|"Labor Day"||September 3, 1935 1935||September 3||18 hours||185 mph (295 km/h)||892 hPa (26.34 inHg)|
|"New England"||September 19, 1938 1938||September 19–20||18 hours||160 mph (260 km/h)||938 hPa (27.70 inHg)|
|"Fort Lauderdale"||September 16, 1947 1947||September 16–17||30 hours||160 mph (260 km/h)||929 hPa (27.43 inHg)|
|Dog||September 5, 1950 1950||September 5–7||60 hours||185 mph (295 km/h)||948 hPa (27.99 inHg)|
|Easy||September 7, 1951 1951||September 7–8||18 hours||160 mph (260 km/h)||957 hPa (28.26 inHg)|
|Janet||September 27, 1955 1955||September 27–28||18 hours||175 mph (280 km/h)||914 hPa (27.0 inHg)|
|Cleo||August 16, 1958 1958||August 16||6 hours||160 mph (260 km/h)||948 hPa (27.99 inHg)|
|Donna||September 4, 1960 1960||September 4||12 hours||160 mph (260 km/h)||932 hPa (27.52 inHg)|
|Ethel||September 15, 1960 1960||September 15||6 hours||160 mph (260 km/h)||972 hPa (28.70 inHg)|
|Carla||September 11, 1961 1961||September 11||18 hours||175 mph (280 km/h)||932 hPa (27.52 inHg)|
|Hattie||October 30, 1961 1961||October 30–31||18 hours||160 mph (260 km/h)||920 hPa (27.17 inHg)|
|Beulah||September 20, 1967 1967||September 20||18 hours||160 mph (260 km/h)||923 hPa (27.26 inHg)|
|Camille||August 17, 1969 1969||August 17–18||18 hours||190 mph (305 km/h)||905 hPa (26.72 inHg)|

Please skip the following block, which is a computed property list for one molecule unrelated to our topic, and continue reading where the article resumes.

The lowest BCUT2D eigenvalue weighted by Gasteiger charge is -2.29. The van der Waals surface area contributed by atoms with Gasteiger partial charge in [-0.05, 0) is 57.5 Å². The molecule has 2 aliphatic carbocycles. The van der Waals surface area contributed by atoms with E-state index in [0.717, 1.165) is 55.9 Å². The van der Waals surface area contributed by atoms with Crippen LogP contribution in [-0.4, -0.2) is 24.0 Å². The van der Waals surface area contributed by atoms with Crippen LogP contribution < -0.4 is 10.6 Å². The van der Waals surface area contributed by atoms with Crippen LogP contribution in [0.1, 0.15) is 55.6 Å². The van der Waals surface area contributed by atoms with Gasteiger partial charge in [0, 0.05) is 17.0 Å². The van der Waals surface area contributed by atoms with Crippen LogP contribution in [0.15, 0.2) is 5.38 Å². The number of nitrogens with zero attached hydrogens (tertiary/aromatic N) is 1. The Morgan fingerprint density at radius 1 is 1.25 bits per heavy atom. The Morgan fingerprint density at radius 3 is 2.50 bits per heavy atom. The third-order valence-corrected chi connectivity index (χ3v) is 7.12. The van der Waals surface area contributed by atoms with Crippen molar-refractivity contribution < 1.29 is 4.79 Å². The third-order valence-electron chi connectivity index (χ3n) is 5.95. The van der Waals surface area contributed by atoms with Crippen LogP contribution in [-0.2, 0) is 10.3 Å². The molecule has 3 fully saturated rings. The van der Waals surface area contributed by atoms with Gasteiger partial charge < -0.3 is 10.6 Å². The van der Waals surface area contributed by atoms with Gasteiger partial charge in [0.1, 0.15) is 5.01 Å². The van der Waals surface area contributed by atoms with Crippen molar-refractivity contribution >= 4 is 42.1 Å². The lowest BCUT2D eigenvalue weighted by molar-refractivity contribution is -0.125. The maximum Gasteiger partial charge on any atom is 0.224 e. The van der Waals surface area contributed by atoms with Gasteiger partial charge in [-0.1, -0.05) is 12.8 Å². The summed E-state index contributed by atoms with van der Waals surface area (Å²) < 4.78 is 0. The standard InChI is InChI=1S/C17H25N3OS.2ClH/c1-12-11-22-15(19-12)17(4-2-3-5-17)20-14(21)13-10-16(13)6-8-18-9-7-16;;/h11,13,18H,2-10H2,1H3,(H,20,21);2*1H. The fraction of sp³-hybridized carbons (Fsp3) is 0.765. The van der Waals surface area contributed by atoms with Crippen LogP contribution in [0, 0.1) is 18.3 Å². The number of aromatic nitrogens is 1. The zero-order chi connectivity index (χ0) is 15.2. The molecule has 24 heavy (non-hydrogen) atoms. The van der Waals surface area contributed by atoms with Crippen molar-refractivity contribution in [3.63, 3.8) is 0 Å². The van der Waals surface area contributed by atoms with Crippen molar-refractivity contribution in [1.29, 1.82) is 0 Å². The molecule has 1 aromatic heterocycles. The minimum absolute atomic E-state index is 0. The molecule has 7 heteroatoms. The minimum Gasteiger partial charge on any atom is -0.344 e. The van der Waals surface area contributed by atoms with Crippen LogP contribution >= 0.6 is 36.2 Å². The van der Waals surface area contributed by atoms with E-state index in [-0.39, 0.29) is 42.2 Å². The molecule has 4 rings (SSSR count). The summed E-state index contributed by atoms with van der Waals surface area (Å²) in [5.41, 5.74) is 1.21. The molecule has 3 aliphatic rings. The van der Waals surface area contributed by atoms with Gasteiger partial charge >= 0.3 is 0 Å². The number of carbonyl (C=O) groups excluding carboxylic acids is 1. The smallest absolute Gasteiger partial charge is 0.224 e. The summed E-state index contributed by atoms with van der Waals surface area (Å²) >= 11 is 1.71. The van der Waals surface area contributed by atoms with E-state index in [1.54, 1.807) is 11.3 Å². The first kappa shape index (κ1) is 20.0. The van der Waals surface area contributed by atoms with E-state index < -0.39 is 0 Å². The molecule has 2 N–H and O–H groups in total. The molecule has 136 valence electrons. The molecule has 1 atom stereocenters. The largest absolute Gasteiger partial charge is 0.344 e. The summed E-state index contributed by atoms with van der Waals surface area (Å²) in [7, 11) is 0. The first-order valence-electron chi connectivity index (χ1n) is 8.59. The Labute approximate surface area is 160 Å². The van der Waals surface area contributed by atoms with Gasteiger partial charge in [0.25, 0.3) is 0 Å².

|Edith||September 9, 1971 1971||September 9||6 hours||160 mph (260 km/h)||943 hPa (27.85 inHg)|
|Anita||September 2, 1977 1977||September 2||12 hours||175 mph (280 km/h)||926 hPa (27.34 inHg)|
|David||August 30, 1979 1979||August 30–31||42 hours||175 mph (280 km/h)||924 hPa (27.29 inHg)|
|Allen||August 5, 1980 1980||August 5–9†||72 hours||190 mph (305 km/h)||899 hPa (26.55 inHg)|
|Gilbert||September 13, 1988 1988||September 13–14||24 hours||185 mph (295 km/h)||888 hPa (26.22 inHg)|
|Hugo||September 15, 1989 1989||September 15||6 hours||160 mph (260 km/h)||918 hPa (27.11 inHg)|
|Andrew||August 23, 1992 1992||August 23–24†||16 hours||175 mph (280 km/h)||922 hPa (27.23 inHg)|
|Mitch||October 26, 1998 1998||October 26–28||42 hours||180 mph (285 km/h)||905 hPa (26.72 inHg)|
|Isabel||September 11, 2003 2003||September 11–14†||42 hours||165 mph (270 km/h)||915 hPa (27.02 inHg)|
|Ivan||September 9, 2004 2004||September 9–14†||60 hours||165 mph (270 km/h)||910 hPa (26.87 inHg)|
|Emily||July 16, 2005 2005||July 16||6 hours||160 mph (260 km/h)||929 hPa (27.43 inHg)|
|Katrina||September 28, 2005 2005||August 28–29||18 hours||175 mph (280 km/h)||902 hPa (26.64 inHg)|
|Rita||September 21, 2005 2005||September 21–22||24 hours||180 mph (285 km/h)||895 hPa (26.43 inHg)|
|Wilma||October 19, 2005 2005||October 19||18 hours||185 mph (295 km/h)||882 hPa (26.05 inHg)|
|Dean||August 18, 2007 2007||August 18–21†||24 hours||175 mph (280 km/h)||905 hPa (26.72 inHg)|
|Felix||September 3, 2007 2007||September 3–4†||24 hours||175 mph (280 km/h)||929 hPa (27.43 inHg)|
|Reference= †= Attained Category 5 status more than once|